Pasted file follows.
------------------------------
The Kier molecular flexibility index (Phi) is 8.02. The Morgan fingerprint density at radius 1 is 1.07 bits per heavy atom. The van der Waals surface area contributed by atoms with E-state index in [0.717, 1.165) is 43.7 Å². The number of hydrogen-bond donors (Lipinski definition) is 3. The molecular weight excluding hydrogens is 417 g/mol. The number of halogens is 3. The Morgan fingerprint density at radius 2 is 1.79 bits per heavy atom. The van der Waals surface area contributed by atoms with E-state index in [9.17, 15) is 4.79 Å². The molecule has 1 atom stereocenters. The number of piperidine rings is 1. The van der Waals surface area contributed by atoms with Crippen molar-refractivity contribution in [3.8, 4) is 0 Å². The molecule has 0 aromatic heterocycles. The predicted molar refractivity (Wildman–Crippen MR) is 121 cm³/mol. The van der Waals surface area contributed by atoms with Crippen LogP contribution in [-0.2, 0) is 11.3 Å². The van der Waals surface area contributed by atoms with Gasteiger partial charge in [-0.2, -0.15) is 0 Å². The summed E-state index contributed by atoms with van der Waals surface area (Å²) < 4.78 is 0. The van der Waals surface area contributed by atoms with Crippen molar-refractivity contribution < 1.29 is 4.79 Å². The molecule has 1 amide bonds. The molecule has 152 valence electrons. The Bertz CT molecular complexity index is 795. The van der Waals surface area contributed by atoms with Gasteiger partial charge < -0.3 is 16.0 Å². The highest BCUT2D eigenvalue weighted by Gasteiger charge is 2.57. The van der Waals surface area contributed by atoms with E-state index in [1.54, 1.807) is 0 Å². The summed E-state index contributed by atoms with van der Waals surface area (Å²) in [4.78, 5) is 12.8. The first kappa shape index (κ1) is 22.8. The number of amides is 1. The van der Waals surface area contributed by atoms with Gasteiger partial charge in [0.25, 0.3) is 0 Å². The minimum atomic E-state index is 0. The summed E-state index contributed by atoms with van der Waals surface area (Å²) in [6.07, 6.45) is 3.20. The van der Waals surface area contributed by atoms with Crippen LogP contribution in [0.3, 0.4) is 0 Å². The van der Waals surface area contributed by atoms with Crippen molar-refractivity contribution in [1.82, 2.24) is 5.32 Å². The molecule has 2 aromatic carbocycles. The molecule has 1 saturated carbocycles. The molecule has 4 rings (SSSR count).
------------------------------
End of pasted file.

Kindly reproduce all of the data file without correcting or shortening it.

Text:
The Kier molecular flexibility index (Phi) is 8.02. The Morgan fingerprint density at radius 1 is 1.07 bits per heavy atom. The van der Waals surface area contributed by atoms with E-state index in [0.717, 1.165) is 43.7 Å². The number of hydrogen-bond donors (Lipinski definition) is 3. The molecular weight excluding hydrogens is 417 g/mol. The number of halogens is 3. The Morgan fingerprint density at radius 2 is 1.79 bits per heavy atom. The van der Waals surface area contributed by atoms with E-state index in [9.17, 15) is 4.79 Å². The molecule has 1 atom stereocenters. The number of piperidine rings is 1. The van der Waals surface area contributed by atoms with Crippen molar-refractivity contribution in [3.8, 4) is 0 Å². The molecule has 0 aromatic heterocycles. The predicted molar refractivity (Wildman–Crippen MR) is 121 cm³/mol. The van der Waals surface area contributed by atoms with Crippen LogP contribution in [-0.2, 0) is 11.3 Å². The van der Waals surface area contributed by atoms with Gasteiger partial charge in [-0.2, -0.15) is 0 Å². The summed E-state index contributed by atoms with van der Waals surface area (Å²) < 4.78 is 0. The van der Waals surface area contributed by atoms with Crippen molar-refractivity contribution < 1.29 is 4.79 Å². The molecule has 1 amide bonds. The molecule has 152 valence electrons. The Bertz CT molecular complexity index is 795. The van der Waals surface area contributed by atoms with Gasteiger partial charge < -0.3 is 16.0 Å². The highest BCUT2D eigenvalue weighted by Gasteiger charge is 2.57. The van der Waals surface area contributed by atoms with E-state index in [1.54, 1.807) is 0 Å². The summed E-state index contributed by atoms with van der Waals surface area (Å²) in [4.78, 5) is 12.8. The first kappa shape index (κ1) is 22.8. The number of amides is 1. The van der Waals surface area contributed by atoms with Gasteiger partial charge in [0.25, 0.3) is 0 Å². The minimum atomic E-state index is 0. The summed E-state index contributed by atoms with van der Waals surface area (Å²) in [6.07, 6.45) is 3.20. The van der Waals surface area contributed by atoms with Crippen LogP contribution in [0.3, 0.4) is 0 Å². The van der Waals surface area contributed by atoms with Crippen molar-refractivity contribution in [1.82, 2.24) is 5.32 Å². The molecule has 2 aromatic carbocycles. The molecule has 1 saturated carbocycles. The molecule has 4 rings (SSSR count).